Three Cavities, Two Pink Eyes and One Bottle of Liquid Gold

I got to leave my house last week to attend two concerts at my son’s college. (I have severe allergies and I have to stay in a highly protective environment 97% of the time.) I took the required dose of Prednisone and plotted where I would go the first day. I planned on going to the library, shoe store, etc. The day didn’t go exactly as planned.

My first stop was for the dentist to check my teeth; I had them cleaned the last time I went out, but he was unavailable. He found three cavities.

Knowing my health situation, he had cleared a large block of time…just in case. I was able to get them all taken care of and I still stopped at the library and shoe store, but with my face half asleep. I didn’t say much.

When I got home I checked my son’s eyes. He came home in the middle of the night because they were watery, irritated, red and swollen. I suspected pink eye and called the doctor…the only opening was with the pediatrician! We must have been a sight sitting in the babies examining room: me with my numb face and my 6’4” baby!

I was so relieved that it was not pink eye…until I got to the pharmacy. The allergy eye drops are no longer on our insurance companies preferred list, so we did not have the regular co-pay. We paid a lot more. This particular eye drop is so effective that I call it “Liquid Gold”.

I don’t have dental insurance, so how did I pay for all of these…

I wrote a check.

Mary Hunt, Debt Proof Living, teaches you to have a freedom account. You save for yearly expenses, like the dentist, in your freedom account.  It is easier to set aside a set amount each month than to try to come up with a lump sum on the spot.

If you are lucky enough to have a “Flex Plan” or “Health Savings Account” through work, you should fully fund it.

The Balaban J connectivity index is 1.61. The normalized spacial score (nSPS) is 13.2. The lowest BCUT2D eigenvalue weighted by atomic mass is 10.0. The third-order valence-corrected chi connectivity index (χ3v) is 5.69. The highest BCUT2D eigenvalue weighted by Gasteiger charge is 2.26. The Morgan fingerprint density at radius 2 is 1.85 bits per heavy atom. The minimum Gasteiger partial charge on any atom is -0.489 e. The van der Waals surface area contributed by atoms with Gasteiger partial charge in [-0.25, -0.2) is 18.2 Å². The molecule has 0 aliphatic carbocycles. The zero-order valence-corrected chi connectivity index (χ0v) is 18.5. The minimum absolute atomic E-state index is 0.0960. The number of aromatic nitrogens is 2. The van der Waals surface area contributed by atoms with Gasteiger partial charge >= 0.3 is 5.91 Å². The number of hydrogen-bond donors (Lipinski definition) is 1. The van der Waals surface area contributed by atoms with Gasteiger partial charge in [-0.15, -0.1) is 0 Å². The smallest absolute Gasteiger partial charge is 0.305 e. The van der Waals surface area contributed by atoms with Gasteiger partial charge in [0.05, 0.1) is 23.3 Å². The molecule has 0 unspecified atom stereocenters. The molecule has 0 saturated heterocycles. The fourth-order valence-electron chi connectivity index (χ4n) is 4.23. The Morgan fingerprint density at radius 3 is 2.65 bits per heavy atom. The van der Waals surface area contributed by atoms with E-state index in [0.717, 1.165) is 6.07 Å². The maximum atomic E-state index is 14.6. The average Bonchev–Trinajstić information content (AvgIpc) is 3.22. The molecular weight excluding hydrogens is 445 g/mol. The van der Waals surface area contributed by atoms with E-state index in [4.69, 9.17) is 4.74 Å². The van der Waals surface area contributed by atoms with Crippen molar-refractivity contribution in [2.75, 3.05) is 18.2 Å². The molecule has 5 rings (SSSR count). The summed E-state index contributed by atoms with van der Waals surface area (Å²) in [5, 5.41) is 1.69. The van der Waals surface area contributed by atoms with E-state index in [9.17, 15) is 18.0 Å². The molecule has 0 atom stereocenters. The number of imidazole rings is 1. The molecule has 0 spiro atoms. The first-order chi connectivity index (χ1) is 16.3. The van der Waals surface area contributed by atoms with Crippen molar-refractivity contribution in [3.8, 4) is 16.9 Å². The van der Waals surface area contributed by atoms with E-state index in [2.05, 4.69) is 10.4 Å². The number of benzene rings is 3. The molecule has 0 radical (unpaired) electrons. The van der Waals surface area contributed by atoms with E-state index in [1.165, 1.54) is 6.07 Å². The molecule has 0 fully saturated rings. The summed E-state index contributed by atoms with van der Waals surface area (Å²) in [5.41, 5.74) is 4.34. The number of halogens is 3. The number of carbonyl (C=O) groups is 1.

If not, open a savings account for medical expenses, like I did, and only use the money for medical expenses. As I had money set aside to replace my glasses, but I passed the eye exam, I used some of those funds to pay the dentist. There were enough funds in the doctor and prescription category to cover those bills.

Take it from me…ignoring your cavities will not make them go away! Make a plan to cover those expenses.


I endeavor to post to this blog three times a week. If I miss a day it is because I am sick…or my granddaughter came to visit! Last week both cases were true.

My granddaughter came to visit two weeks in row:  the first time because her mom was in the hospital and the second time because they were moving.  Her mom is fine now, but was hospitalized for four days. My granddaughter, 1,  was really missing her and was having a difficult time napping for Grandma.  So I did something stupid. I lay down with her in my bed.

You see I have severe allergies. So severe that I can have a reaction getting a hug from someone who owns a pet and has animal dander on their clothes. I have to stay in a highly protective environment 97% of the time. Letting her lay down in my bed was dumb and I paid for it.

The next day I woke up with eyes like Garfield. They were watery, red, bloodshot, itchy and swollen. I used my allergy drops and started taking Benadryl on top of my regular antihistamine. The reaction was from the pollen in her hair and on her clothes.

(This story may not seem to have anything to do with saving money, but I am getting to that.)

I have frequent allergic reactions, so I don’t go to the doctor until I have tried to treat it for seven to ten days. On day seven I called the doctor, but he was out of town for the weekend!

I called back bright an early Monday morning to make an appointment. (Now comes the money part.) I knew I needed steroids.

He gave me two choices:

  1. Get a steroid shot that was 100% covered by insurance, but would give me a large dose that would have the same side effects as a round of oral steroids, or
  2. Get a prescription of just the steroid eye drops that would cost me $50.00 with my insurance.

I have been Frugalfish for a long time; which option do you think I chose?

When we make decisions with our money we need to take everything into consideration.

  • Is this a temporary fix?
  • Will this have harmful side effects?
  • Is this the best option for me at this point?
  • Will this solution last?

We get caught up in the question of what is the cheapest option and it may not be the most frugal option. Being frugal has nothing to do with being cheap. There is a huge difference. Frugal is choosing the best option based on the circumstances.

I walked out of the examining room and told the nurse, “I talked the doctor out of a shot!” She laughed.

It was worth it to pay fifty bucks to avoid the side effects that I would have subjected my body to with option #1.